Member-authored (and often LMDA> incubated) dramaturgy publications that both report and drive the profession, including the LMDA Source Book, Volume I (edited by Susan Jonas, for teachers), the Source Book, Volume II (Susan Jonas and Lee Devin); Mark Bly‘s seminal The Production Notebooks (Volume 1, 1997, Volume 2, 2001); the LMDA Bibliography, the Guide to Dramaturgy Training Programs, and Guide to Internships; Dramaturgy in American Theatre (Jonas, Lupu and Proehl, 1997); Between the Lines: the Process of Dramaturgy(Judith Rudakoff and Lynn Thomson, 2002); the Twentieth Anniversary Book (interviews with LMDA‘s past leaders by Shelley Orr and Liz Engelman, 2004); International Resources (edited by Vanessa Porteous and Madeleine Oldham); Internship Guidelines (edited by Brian Quirt and Carrie Hughes); Artful Making (Lee Devin and Robert Austin, 2003; Elliott Hayes winner, 2005); numerous articles by Paul Walsh, Michael Bigelow Dixon, Mark Bly, and DD Kugler; and most recently Geoff Proehl‘s Toward a DramaturgicalSensibility: Landscape and Journey (winner of ATHE‘s 2009 Outstanding Book on Theatre Award) and The Process of Dramaturgy: A Handbook by Julie Felise Dubiner, Scott R. Irelan and Anne Fletcher (2010).

Since 1991, a system of regional vice-presidents, who maintain a yearlong presence around the Americas and stage mini-conferences and other events for the dramaturgical and literary management communities—as well as promoting regional theatre venues and a healthy regional ecology. (See our website for the regions, which also provide lists of members in each.)

The successful Dramaturg-Driven Projects initiative Residency Grants, and Early Career Dramaturgs fund raisers, through which LMDA members and officers have raised funds to support the temporary hiring of dramaturgs at venues without staff literary support (sometimes leading to long-term employment); have awarded grants to dramaturg-driven projects in theatre, dance, and opera; have brought emerging dramaturgs to conferences by assisting with travel funds; and have provided a first year‘s free membership for ATHE‘s Dramaturgy Debut Panel winners and for the Kennedy Center American College Theater Festival‘s eight yearly dramaturgy competition regional winners. These programs have been driven by members Maxine Kern with the assistance of Susan Jonas (residencies); Kelly Miller, Madeleine Oldham, and currently Julie Felise Dubiner (ECDs funding); and D.J. Hopkins, Liz Engelman, Brian Quirt, Shelley Orr, Cindy SoRelle, Megan Monaghan, and Gregg Henry (ATHE/KCACTF initiatives).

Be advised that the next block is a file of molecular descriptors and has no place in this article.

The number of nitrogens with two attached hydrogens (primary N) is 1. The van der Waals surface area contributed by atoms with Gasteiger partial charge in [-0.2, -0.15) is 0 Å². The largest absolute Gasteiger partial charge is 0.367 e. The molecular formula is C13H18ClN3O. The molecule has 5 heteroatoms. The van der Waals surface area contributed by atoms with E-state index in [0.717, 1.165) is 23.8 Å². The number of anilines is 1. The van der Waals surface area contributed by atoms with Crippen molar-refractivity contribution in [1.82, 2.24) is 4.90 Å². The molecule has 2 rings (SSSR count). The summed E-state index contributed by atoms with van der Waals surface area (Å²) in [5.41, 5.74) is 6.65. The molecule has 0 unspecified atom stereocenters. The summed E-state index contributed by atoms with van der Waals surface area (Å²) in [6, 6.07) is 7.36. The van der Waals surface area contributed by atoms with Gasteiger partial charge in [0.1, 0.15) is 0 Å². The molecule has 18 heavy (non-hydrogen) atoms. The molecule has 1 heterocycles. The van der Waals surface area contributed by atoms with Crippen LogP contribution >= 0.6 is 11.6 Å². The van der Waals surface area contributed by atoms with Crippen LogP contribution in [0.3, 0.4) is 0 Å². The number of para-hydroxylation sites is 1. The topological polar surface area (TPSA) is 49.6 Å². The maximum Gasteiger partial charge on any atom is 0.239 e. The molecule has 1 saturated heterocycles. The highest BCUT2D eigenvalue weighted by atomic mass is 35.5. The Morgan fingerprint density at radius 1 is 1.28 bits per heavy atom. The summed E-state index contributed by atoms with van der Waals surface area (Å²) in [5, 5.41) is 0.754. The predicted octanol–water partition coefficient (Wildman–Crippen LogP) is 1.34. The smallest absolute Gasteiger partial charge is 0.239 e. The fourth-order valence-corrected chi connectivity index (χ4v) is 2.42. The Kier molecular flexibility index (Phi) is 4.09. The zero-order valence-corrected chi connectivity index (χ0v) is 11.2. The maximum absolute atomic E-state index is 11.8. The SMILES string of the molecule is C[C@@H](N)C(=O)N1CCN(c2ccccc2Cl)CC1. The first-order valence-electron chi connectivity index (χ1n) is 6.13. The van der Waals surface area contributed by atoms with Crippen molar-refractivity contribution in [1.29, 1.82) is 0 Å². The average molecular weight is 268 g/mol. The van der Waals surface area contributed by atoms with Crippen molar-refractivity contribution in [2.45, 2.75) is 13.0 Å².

Beginning in 2004, LMDA leaders Liz Engelman, Mark Bly, and Brian Quirt first generated an international dialoguewith playwrights and literary managers in Mexico, the UK (Dramaturgs‘ Network), and Europe—connections that have brought a host of visiting theatre practitioners to LMDA conferences and have generated current and potential collaborations as well as the international resources project noted above. The UK dramaturgs‘ network has studied our model. The Toronto, Minneapolis, and San Diego conferences provided for our international colleagues—playwrights and dramaturgs — a forum for presenting their work.

In 1999, through the labor of Michael Bigelow Dixon and Amy Wegner, LMDA established the Elliott Hayes Award, to be given annually for outstanding dramaturgy in the Americas.  The award is named for the late Elliott Hayes, longtime literary manager and dramaturge for the Stratford Festival, who lost his life prematurely in an automobile accident.  Its first recipients were Michele Volansky (Steppenwolf Theatre Company) and Lue Morgan Douthit (Oregon Shakespeare Festival).  Subsequent Hayes award honorees include Rebecca Rugg, Lynne M. Thomson, Judith Rudakoff, Megan Monaghan, Freddie Ashley, Brian Quirt (2), Mallory Catlett, Scott Horstein, Lee Devin, Melinda Finberg, Amy Steele, Ed Sobel, and Ilana Brownstein.  It was awarded to Robyn Quick at the 25th Anniversary Conference banquet.

Finally, LMDA‘s Gotthold Ephraim Lessing Award, our most prestigious tribute, given for a lifetime of achievement, has been conferred upon Anne Cattaneo (1998), Arthur Ballet (2002), and Michael Lupu (2006). This award was again presented to Mark Bly during our 25th anniversary conference.

User login